The three roles of an Agile Coach, part 2: The Program Coach

Continuing Gladwell Academy’s deep dive into Lyssa Adkins’ model for the three roles of an Agile Coach, Renate Cremer defines how Program Coaching involves facilitating and integrating diverse teams within an organization to work together towards a common goal.

The Program Coach

“While the Enterprise Agile Coach focuses on the entire organization and the Team Facilitator works with a single team or even an individual, Program Coaching is meant to bring these two levels together. Program Coaching is ironing out and encouraging the necessary communication between distinct teams in the same value stream or department to have them work together with one vision and one end goal.”


The what does a Program Coach offer?

“Program Coaches are there to ‘connect the dots’: to ensure that teams focus on the right organizational value. They bring efficiency, speed, and higher value by making sure teams work together like a well-oiled machine.”


A case in point

“I remember a case with an electronics manufacturer. Customer feedback suggested that charging cables on certain appliances often got in the way and caused hassle. So, the team making the appliance starts developing wireless charging technology. Meanwhile though, another department that makes an entirely different appliance had already developed and incorporated the exact same feature some time ago. There was already a solution, but no communication. However, wireless charging itself is now a program in the company, spanning across the appliance lines.”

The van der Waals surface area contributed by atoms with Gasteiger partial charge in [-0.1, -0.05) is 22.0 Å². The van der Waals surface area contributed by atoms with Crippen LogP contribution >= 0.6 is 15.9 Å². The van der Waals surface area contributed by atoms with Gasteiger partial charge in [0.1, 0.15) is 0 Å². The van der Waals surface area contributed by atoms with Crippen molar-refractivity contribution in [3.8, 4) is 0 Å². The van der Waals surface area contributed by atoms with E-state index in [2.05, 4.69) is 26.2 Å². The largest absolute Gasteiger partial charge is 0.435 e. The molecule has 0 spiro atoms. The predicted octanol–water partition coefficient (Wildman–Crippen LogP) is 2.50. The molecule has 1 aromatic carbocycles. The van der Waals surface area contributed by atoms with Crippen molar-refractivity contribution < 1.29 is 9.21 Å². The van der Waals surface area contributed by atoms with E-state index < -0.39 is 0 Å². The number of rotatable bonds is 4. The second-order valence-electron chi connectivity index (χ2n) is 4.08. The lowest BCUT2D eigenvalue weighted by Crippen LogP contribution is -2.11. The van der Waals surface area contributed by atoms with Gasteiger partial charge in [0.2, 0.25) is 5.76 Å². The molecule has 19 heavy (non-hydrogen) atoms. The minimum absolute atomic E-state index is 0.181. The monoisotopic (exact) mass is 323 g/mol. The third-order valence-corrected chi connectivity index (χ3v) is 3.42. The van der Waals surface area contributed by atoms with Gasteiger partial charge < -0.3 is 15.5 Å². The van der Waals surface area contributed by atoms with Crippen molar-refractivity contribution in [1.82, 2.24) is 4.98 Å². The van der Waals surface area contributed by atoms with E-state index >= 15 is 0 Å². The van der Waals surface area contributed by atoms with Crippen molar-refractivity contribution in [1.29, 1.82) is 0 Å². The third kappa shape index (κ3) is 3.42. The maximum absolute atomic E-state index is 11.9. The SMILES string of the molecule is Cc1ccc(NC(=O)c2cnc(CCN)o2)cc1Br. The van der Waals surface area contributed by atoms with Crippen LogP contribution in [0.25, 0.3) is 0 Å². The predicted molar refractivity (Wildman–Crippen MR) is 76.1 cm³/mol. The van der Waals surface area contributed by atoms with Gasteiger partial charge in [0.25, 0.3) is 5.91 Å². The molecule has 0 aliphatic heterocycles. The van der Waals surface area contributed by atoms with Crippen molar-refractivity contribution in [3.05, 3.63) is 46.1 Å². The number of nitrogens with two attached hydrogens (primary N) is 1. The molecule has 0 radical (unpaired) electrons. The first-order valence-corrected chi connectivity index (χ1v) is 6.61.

“A team works from its own knowledge and expectations, but they miss out on the knowledge and experience of other teams. Program Coaching is pooling and facilitating the exchange of knowledge and work across different arms of the organization.”


Who should focus on Program Coaching

“If you have experience working with ‘connecting the dots’ and thinking outside the regular, then Program Coaching is the role for you. You should also know how to handle multiple groups of people, moving in related but separate directions.

Large groups offer a unique complexity compared to working with smaller groups. You need to be able to recognize how to set up different but interconnected communities. This also means being able to look at things from both a detailed and a wide view at the same time; you sat you need to be able to ‘zoom in and out’ easily. You’ll need to be able to recognize what needs your attention here and now, and at the same time be road-mapping the future”

“I really can’t over-emphasize how important it is to have some experience working with larger groups before stepping up to Program Coaching. I’m not trying to scare or intimidate anyone, but even managing seven or eight people cohesively towards a single goal can be a challenge; jumping right into the Program level might be too much. Don’t let that discourage you though, it’s a skill which can be learned like any other, and it will make you an absolutely invaluable asset once mastered.”


Conduct your symphony

Like the conductor of an orchestra, the Program Coach brings together all the essentials of an organization. If you can imagine yourself as this kind of conductor, Gladwell Academy offers a three-day program that can get your foot in the door to Program Coaching. Catch up on what it can bring to you and your organization.


Subscribe to our newsletter